Cantors: on the corner of Warrington Street, this was a furniture store with good windows for browsing in. Cantors were taken over by Harveys in 1996 with the Ashton store moving to – you’ve guessed it – Snipe Retail Park. In 1998, it became a Superpound Pound Shop before they moved to a Ladysmith Shopping Centre on Staveleigh Way. Since 2009, it became a branch of the posh Harrington and Hallworth Jewellers.
Pinkerton’s Shopping Arcade: opened in 1986 under this guise, it comprised of smaller shops in a standard shop unit with leanings towards collectable items. One unit, Ace Computers, had a wealth of Commodore 64 and ZX Spectrum games and peripherals. Outside their unit would often be three arcade machines, reconditioned for further use. The owner, an artist, would sometimes sell examples of her artwork. Today, Pinkertons’ unit is now a discount furniture store. The artist continues to paint and exhibits her works under the name of ‘Lizzie van Dottie‘.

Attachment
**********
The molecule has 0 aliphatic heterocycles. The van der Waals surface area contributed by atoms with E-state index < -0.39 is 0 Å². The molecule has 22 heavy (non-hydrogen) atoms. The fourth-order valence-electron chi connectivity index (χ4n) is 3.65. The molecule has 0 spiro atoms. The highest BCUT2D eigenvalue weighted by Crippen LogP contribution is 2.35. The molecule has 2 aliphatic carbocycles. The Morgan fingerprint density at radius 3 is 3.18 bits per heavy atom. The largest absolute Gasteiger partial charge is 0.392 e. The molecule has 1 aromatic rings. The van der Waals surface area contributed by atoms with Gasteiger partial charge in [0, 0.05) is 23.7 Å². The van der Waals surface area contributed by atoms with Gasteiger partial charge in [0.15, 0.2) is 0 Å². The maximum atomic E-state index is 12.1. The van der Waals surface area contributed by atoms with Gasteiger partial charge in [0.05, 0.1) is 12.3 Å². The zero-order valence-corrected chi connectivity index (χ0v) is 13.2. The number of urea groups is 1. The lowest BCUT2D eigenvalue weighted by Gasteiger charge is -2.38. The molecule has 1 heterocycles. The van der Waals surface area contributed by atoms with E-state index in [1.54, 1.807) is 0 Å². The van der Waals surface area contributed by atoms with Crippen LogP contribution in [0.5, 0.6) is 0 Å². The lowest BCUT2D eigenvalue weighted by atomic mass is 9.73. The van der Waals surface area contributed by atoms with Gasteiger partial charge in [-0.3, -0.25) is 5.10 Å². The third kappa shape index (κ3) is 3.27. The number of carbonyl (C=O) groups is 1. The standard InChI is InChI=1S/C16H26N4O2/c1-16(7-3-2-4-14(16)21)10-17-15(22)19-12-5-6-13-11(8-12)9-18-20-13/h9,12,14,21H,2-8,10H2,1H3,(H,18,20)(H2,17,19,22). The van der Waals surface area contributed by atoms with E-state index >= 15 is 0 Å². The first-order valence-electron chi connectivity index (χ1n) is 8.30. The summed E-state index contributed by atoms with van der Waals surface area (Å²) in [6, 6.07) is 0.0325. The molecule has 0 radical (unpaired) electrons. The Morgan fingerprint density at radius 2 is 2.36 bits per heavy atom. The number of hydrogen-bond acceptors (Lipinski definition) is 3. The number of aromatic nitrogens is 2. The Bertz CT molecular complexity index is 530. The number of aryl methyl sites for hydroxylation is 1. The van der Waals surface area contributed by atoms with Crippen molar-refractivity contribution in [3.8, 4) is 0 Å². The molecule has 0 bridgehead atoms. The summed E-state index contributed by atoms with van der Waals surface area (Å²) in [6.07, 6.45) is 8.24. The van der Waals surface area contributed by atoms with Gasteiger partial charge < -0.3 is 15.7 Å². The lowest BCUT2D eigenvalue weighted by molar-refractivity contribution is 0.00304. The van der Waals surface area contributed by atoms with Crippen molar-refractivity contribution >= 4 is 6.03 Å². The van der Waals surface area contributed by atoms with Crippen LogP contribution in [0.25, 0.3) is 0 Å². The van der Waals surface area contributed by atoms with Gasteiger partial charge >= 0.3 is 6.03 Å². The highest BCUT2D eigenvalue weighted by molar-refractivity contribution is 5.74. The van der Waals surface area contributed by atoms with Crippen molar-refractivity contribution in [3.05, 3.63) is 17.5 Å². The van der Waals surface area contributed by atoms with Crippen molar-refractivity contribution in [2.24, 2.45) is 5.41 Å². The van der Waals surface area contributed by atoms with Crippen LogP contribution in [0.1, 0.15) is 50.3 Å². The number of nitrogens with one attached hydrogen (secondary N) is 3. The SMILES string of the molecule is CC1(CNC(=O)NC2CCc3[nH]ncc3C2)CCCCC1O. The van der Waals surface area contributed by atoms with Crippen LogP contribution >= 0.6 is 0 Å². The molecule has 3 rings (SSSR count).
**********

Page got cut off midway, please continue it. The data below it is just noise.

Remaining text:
Farmhouse Café: upstairs from Pinkerton’s was the excellent Farmhouse Café, which was open till 1996. Food was often freshly made with generous portions. They also did – in my honest opinion – the second best chocolate milk shake in Ashton.
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Brooke Bond and Company: Ashton-under-Lyne is the birthplace of Brooke Bond’s enterprise, with their original shop occupying what is now Molly Malones’ bar.
Soundsearch Records: a fine independent record shop with a good range of music from indie to easy listening. Some of this fellow’s record collection came from there. Soundsearch, losing out to the multiple chains, closed in December 2002.
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Famous Army Stores: close to the Koffee Pot (today’s Sorrento’s Café) was the Famous Army Stores. An over-ambitious expansion programme saw the chain’s collapse in the early noughties with the Ashton store among many affected. It was at one time Burrow Brothers’ Tea Blenders’ shop, as detailed by the sign on the corner of Market Avenue/Wellington Street.